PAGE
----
For my new NAS, I wanted newly-connected USB disks to be automatically mounted and then exported over Samba. Debian's usbmount program is used to handle the mounting, and a couple of scripts handle the Samba export.
Debian has the usbmount package available, a handy program that runs independent of any GUI. udev calls it when a USB disk is inserted, and usbmount then mounts the disk automatically. It also executes any scripts in /etc/usbmount/mount.d using run-parts (and the equivalent /etc/usbmount/umount.d upon disconnection). This allows a custom script to be inserted to handle the Samba exporting.
usbmount by default will mount into the directories /media/usb0 through /media/usb7.
I didn't want to edit the smb.conf directly. Samba does have an include directive - it doesn't allow you to include a directory, but it does quietly ignore any include files that don't exist.
Create the empty directory /etc/samba/auto, then add the following lines to the bottom of smb.conf:
include = /etc/samba/auto/usb0.conf include = /etc/samba/auto/usb1.conf include = /etc/samba/auto/usb2.conf include = /etc/samba/auto/usb3.conf include = /etc/samba/auto/usb4.conf include = /etc/samba/auto/usb5.conf include = /etc/samba/auto/usb6.conf include = /etc/samba/auto/usb7.conf
Next, a script to automatically create the above configuration files when a drive is inserted. Create the file /etc/usbmount/mount.d/50_add_samba_export with the following contents, and chmod it executable.
#!/bin/bash SHARENAME=`basename $UM_MOUNTPOINT` cat > /etc/samba/auto/$SHARENAME.conf <<EOF [$SHARENAME] comment = $UM_VENDOR $UM_MODEL path = $UM_MOUNTPOINT read only = no EOF /etc/init.d/samba restart
Obviously you can put anything you like in the configuration file fragment in order to set the share up the way you want it.
Note that I force a restart of Samba, rather than a reload. This is up to you - a reload will not interrupt existing connections, but it will mean users have to disconnect and reconnect in order to see the new share. A restart will briefly interrupt connections, but will let them see the new share immediately. Choose whichever works best for you.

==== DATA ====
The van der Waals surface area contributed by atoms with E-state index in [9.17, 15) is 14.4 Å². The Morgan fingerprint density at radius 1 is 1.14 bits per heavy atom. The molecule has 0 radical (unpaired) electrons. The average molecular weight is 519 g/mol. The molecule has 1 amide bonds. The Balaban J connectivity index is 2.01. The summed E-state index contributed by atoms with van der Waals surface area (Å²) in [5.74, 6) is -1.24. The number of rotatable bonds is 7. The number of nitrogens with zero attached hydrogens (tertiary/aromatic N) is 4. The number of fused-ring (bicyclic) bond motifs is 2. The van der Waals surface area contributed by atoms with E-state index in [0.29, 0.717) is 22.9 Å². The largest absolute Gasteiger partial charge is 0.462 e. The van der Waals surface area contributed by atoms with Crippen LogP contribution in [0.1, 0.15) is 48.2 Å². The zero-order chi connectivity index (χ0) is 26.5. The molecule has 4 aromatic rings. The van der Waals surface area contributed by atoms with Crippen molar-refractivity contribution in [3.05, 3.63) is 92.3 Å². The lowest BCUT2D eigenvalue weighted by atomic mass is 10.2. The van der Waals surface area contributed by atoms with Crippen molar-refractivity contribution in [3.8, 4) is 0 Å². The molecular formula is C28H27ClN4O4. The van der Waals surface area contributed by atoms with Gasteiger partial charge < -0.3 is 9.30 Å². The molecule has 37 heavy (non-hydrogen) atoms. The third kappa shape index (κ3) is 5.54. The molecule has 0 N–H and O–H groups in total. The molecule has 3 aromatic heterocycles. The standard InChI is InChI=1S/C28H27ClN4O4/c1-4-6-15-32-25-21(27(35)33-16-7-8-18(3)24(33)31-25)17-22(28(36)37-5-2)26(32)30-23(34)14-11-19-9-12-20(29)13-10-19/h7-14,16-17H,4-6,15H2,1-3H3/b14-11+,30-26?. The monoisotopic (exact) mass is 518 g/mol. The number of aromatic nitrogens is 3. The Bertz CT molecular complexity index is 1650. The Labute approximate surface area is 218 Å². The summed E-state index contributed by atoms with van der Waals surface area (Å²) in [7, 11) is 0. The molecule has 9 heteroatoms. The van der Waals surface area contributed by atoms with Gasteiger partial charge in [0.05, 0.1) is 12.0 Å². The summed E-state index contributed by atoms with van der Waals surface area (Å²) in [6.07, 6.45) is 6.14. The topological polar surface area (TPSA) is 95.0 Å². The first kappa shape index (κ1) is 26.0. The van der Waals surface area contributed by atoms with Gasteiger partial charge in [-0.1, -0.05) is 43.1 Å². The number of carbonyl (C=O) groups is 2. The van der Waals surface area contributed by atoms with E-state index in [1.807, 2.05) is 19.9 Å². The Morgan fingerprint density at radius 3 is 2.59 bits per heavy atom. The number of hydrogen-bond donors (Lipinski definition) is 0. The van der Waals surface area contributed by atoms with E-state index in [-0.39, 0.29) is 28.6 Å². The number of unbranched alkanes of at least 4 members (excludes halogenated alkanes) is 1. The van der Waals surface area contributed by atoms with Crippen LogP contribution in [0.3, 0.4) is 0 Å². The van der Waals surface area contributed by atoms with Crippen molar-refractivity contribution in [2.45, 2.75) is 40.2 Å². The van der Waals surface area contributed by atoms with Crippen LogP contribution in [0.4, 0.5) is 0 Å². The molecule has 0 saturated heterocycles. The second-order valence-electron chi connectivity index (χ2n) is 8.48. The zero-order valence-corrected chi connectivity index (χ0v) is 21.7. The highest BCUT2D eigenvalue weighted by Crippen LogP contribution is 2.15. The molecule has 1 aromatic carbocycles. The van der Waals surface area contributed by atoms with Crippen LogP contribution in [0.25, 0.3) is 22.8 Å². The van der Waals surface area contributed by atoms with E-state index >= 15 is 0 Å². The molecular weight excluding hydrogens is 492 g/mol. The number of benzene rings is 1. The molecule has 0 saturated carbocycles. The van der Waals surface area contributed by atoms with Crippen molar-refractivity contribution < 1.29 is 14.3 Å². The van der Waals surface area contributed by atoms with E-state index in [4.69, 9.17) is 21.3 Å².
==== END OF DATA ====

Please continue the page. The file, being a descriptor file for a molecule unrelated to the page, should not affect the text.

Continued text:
Create a similar script to remove the share when the disk is unmounted or removed. This goes in /etc/usbmount/umount.d/50_remove_samba_export - again, remember to chmod it +x.
#!/bin/bash SHARENAME=`basename $UM_MOUNTPOINT` rm -f /etc/samba/auto/$SHARENAME.conf /etc/init.d/samba restart
Again, choose whether to reload or restart.
Final tidying up
If the machine reboots without cleanly unmounting, the shares will appear again even though the drive may no longer be connected. To handle this eventuality, create an boot script to clear out /etc/samba/auto.
Since Debian have kindly removed the local administrator's rc.boot feature, you have to do this the complicated way using an init script, say /etc/init.d/auto-share-clean
#! /bin/sh ### BEGIN INIT INFO # Provides: auto-share-clean # Required-Start: # Required-Stop: # Default-Start: 2 3 4 5 # Default-Stop: 0 1 6 # Short-Description: Cleans auto samba shares ### END INIT INFO rm -f /etc/samba/auto/*
Then chmod +x /etc/init.d/auto-share-clean and update-rc.d auto-share-clean defaults.
There's probably something clever that can be done here with the UUID and persistent naming - i.e. exporting the share with a name that is persistent across reboots/reconnections. For example, with two USB drives connected, which drive is mounted first can vary, which isn't great for persistent network path names.